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This will be a bit of an open-ended question but would appreciate any advice that a more-experienced AngularJS developer could provide. This would be a pretty big decision so thought I would ask here for any help. Feel free to ignore if you don't like these types of questions.

We have a fairly heavy DOM based jquery site. Our company is interested in using a framework to simplify development. Even looking at our current jQuery site, it would seem like we could just move this functionality into Angular and remove the initial event binding to DOM elements with ng-click or other appropriate event. While this would leave still a fairly large dependency on the DOM for maintaining state, it would get us on the road to using something more structured. Would doing this seem like a reasonable step?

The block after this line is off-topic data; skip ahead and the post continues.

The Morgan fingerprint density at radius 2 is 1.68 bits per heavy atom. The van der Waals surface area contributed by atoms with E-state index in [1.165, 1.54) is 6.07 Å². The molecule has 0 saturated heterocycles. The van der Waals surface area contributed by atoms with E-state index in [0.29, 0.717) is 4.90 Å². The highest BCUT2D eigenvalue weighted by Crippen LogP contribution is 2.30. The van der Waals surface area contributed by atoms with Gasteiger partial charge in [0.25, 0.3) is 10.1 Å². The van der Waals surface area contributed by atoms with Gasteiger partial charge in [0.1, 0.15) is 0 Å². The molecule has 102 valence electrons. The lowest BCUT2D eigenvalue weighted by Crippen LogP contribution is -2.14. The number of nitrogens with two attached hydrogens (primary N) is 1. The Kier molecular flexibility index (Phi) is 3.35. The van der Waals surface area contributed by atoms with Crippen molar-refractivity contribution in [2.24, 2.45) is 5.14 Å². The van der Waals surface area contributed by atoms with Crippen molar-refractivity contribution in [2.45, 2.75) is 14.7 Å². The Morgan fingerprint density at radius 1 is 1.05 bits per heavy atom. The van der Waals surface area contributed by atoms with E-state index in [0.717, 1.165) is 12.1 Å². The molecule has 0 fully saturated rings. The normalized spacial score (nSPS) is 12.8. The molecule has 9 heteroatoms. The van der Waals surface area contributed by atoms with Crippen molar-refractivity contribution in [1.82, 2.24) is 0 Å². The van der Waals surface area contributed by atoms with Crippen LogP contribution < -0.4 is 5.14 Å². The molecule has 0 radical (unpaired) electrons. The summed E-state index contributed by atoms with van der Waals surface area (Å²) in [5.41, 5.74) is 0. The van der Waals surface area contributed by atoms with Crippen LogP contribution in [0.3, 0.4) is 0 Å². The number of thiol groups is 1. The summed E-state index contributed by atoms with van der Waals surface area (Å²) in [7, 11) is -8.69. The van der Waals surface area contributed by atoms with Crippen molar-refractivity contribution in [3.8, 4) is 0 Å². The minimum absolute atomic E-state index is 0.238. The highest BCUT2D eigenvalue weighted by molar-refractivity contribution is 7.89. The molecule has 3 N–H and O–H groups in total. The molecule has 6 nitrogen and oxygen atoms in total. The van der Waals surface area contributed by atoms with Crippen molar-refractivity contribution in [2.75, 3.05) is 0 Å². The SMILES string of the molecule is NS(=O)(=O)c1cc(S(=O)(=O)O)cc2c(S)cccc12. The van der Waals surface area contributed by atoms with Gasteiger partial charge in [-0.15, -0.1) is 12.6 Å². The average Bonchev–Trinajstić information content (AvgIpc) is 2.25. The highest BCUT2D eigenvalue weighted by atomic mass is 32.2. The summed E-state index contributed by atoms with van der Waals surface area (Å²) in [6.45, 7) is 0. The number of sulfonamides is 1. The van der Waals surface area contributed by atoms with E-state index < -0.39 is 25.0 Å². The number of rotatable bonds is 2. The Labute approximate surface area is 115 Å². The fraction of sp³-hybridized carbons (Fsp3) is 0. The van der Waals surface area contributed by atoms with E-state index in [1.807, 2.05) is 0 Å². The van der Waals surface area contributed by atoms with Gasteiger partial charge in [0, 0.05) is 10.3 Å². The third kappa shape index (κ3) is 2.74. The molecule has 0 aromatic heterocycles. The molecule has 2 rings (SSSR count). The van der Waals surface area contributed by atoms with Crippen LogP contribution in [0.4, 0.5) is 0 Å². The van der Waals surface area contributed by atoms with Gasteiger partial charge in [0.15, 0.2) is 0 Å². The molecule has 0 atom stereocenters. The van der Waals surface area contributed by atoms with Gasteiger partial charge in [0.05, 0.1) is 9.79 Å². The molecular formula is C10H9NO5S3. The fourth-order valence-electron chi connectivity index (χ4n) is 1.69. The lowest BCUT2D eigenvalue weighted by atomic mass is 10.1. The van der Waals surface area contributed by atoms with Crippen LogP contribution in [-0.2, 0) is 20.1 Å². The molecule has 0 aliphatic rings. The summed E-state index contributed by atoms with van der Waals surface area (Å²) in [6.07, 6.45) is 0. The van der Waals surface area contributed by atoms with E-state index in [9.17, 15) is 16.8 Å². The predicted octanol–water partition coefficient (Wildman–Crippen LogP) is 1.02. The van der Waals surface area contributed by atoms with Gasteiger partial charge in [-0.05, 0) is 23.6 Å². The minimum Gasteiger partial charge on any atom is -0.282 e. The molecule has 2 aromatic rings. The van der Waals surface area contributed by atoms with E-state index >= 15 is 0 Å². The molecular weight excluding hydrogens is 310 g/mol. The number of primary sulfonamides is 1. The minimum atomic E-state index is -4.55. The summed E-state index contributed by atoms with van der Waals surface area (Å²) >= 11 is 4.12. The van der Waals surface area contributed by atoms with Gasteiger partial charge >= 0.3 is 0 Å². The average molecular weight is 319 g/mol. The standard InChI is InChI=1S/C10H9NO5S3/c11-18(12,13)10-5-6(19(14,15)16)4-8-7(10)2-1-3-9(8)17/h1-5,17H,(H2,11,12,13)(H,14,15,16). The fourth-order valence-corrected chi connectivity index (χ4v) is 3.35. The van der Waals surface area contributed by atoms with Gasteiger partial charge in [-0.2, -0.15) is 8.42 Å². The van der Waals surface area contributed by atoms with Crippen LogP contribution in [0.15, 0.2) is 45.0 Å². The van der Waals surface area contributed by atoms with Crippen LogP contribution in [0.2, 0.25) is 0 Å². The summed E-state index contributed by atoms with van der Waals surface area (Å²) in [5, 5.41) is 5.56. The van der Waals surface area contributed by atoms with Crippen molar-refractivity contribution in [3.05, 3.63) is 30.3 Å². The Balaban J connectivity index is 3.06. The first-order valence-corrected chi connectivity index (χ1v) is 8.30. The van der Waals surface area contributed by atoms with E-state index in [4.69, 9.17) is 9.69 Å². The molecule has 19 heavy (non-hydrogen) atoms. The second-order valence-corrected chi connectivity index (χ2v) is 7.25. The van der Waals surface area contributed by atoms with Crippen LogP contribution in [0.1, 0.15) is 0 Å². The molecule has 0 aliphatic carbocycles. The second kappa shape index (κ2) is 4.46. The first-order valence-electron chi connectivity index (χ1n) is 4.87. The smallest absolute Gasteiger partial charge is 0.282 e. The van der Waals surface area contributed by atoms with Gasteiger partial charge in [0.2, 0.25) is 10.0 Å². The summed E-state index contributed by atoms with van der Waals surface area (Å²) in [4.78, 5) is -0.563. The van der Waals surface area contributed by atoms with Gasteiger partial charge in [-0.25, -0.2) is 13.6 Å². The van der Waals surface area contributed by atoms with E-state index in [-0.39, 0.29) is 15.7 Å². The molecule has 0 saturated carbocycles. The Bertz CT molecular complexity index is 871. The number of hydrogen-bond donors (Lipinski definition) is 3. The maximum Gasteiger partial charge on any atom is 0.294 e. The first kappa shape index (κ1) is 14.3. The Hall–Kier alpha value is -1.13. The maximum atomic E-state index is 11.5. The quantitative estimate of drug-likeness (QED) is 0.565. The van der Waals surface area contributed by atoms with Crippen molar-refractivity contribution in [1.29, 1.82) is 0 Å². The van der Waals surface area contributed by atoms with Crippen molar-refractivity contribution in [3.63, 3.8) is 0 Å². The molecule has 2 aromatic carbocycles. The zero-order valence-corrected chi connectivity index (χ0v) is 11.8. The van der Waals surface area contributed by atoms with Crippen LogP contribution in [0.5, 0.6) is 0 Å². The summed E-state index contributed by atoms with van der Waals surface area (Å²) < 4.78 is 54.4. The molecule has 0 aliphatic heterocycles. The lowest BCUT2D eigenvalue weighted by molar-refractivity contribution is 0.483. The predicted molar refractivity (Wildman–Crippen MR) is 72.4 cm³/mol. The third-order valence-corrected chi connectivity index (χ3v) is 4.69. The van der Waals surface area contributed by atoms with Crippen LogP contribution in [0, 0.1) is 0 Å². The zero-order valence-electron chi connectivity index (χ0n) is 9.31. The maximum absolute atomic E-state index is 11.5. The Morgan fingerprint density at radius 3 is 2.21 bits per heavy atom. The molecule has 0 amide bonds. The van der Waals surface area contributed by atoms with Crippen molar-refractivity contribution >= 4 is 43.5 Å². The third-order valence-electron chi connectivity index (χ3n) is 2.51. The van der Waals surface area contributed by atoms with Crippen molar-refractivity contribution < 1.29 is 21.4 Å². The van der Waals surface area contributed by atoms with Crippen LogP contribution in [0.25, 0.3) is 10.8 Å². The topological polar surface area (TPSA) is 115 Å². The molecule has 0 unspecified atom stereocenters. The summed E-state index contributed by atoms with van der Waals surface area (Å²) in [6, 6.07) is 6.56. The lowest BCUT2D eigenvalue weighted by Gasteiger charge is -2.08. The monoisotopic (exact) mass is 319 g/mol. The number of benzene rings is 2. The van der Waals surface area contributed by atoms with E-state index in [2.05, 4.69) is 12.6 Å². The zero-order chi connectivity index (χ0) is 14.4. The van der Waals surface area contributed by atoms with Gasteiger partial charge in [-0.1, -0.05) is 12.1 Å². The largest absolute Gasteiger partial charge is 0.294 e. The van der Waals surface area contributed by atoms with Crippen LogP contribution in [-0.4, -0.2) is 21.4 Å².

A lot of our code would be transferred to something like this:

html:

<button ng-click="saveItem($event)" type="button" class="save-item-changes btn" data-global-id="205" style="">save changes</button>

javascript:

$scope.saveItem=function(event){
  var global_id_val=$(event.target).data('global-id');
   //alert('here is global_id:' + global_id_val);

  var header_val=$('#menu-item-header-' + global_id_val).val();
  var detail_val=$('#menu-item-detail-' + global_id_val).val();
  var position_val=$('#menu-item-position-' + global_id_val).val();
  $http({
    url:'/arc/v1/api/save-item',
    method: 'POST',
    data: {header: header_val, detail: detail_val, position: position_val, global_id: global_id_val}